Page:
Implementing the Telecommunications Retention of Data Traffic Bill, apart from raising the ire of civil rights groups, has caused concern amongst telecom carriers and internet service providers (ISPs) over the expense of logging and monitoring phone calls, text messages, faxes, emails and internet usage over a four-year period.
According to sources, the proposed bill, which follows on from a EU directive that came into being following pressure from the US government post-September 11, could prove “unwieldy” for telecom operators and may counteract progress made following the passing into law of the E-commerce Act, 2000, in promoting Ireland as an uninhibited location for data centres and e-commerce firms to invest.
Reports that the bill was to be enacted were first revealed yesterday in The Irish Times newspaper, claiming that the Minister for Justice, Michael McDowell, intends to pass the bill into law by the spring. The news caused an angry reaction from civil liberties groups, who claimed that it would go against the European Convention on Human Rights.
According to Larry Taylor, media services manager at Esat BT, such a bill, reminiscent of the UK’s controversial Regulation of Investigatory Powers (RIP) Act, may also put Irish people off conducting e-commerce and other services, as the privacy they currently enjoy in terms of communicating through email and chatrooms as well as purchasing with their credit cards online will disappear.
“At present, telecommunications companies (telcos) are obliged to keep logs of phone calls for up to one year and we co-operate with Gardai who have official letters of investigation when they are investigating individuals engaged in illegal trafficking of drugs or involved in suspected paedophile activity. We could tap everybody’s phones or log internet or email communications, but it is logistically and financially impossible for us to do so,” he said.
“In the current scenario, we give everybody the credit of being innocent until proven guilty and we work with the security services to monitor the activities of suspected individuals. We can use phone numbers to map geographically everything occurring over the network. In terms of internet activity, we are only currently logging activity of our proxy servers and currently log 200MB a day. If we were to monitor activity on all our servers, it would take up to at least 1GB a day. If we were to do that over four years, you are talking about 1.2 terabytes of raw data being collected every year for internet activity alone,” Taylor said. “To monitor everything for four years would be completely unfeasible and too expensive for us.”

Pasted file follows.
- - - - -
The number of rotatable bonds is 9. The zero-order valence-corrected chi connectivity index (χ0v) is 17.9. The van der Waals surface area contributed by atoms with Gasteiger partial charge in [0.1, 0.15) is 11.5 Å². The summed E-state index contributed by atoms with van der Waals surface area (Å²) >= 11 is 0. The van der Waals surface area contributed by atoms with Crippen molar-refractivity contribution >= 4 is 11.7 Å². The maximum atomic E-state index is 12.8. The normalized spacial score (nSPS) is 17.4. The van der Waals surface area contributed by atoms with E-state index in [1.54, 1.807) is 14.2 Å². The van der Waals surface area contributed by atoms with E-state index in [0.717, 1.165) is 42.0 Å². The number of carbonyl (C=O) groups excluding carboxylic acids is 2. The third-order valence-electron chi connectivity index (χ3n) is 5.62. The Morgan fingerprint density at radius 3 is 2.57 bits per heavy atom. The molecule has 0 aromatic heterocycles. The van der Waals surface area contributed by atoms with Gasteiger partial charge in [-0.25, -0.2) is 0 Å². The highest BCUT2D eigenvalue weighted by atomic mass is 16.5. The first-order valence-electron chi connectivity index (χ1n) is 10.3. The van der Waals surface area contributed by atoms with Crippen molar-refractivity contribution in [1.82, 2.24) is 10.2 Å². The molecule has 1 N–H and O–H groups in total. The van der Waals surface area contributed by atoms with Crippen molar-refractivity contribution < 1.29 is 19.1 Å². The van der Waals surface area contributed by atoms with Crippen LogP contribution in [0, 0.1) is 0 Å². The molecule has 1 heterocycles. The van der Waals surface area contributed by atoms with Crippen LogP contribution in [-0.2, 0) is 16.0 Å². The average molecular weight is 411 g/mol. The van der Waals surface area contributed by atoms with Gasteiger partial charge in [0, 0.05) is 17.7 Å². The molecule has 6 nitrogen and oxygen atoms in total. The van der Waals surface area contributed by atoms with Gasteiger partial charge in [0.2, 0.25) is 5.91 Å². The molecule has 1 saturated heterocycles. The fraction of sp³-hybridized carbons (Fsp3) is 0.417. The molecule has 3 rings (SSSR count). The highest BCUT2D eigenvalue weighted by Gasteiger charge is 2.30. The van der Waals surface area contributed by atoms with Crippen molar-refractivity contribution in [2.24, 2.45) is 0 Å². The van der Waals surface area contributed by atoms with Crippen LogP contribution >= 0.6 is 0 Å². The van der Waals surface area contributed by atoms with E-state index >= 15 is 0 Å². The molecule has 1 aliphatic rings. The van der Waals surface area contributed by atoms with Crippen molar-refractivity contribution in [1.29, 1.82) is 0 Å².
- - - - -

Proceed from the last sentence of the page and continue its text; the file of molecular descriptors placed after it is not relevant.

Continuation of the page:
“It appears that if the reports are true, then the Department of Justice, Equality and Law Reform intends to put the onus of investigation onto service providers like telcos, ISPs and mobile operators, with a minimal amount of investment in the Gardai, who could probably use more manpower in this regard.
In terms of e-commerce in Ireland, Taylor said there was concern about what such new rules could do. “People are already a bit cautious about buying online and handing over their passwords or credit card numbers. If they are aware that ISPs are monitoring every transaction or communication, they would be reluctant and this could put e-commerce back. If there is a perception that there is ‘big brother’ activity, then innocuous activity like chatrooms or dating services would also suffer.
“For us, the cost and capital expenditure implications in terms of investment in infrastructure and software architecture cause us a lot of concern and people’s feelings of safety and security are not going to be helped,” Taylor said. He confirmed that his company has received no consultation from the Department of Justice, Equality and Law Reform about the proposed bill and is anxious to do so.
A spokesman for the department told siliconrepublic.com: “The legislation is the Telecommunications Retention of Data Traffic Bill and comes from an EU Directive. The purpose is to assist the Gardai in crime investigation and safeguard national security.”
The spokesman said that much of the “big brother is watching you” furore is premature at present and that little or no consultation outside the Department of Justice has taken place. “It’s at the very early stages and nothing has been decided in relation to the length of time that data could be retained. Before the bill is finalised we intend to engage in discussions with all interested parties, particularly civil liberties groups and the Gardai, about how it should progress.
“It is very premature to indicate the scope of the bill. Before it becomes law it has to be debated before the Houses of the Oireachtas and various amendments will be made. At present, telecoms companies and ISPs have to retain information on calls in order to trace calls back and let people query bills. They also have to make information in specific circumstances to help with crime investigation. We intend to conduct discussions with all interested parties before any bill is produced,” he said.
By John Kennedy
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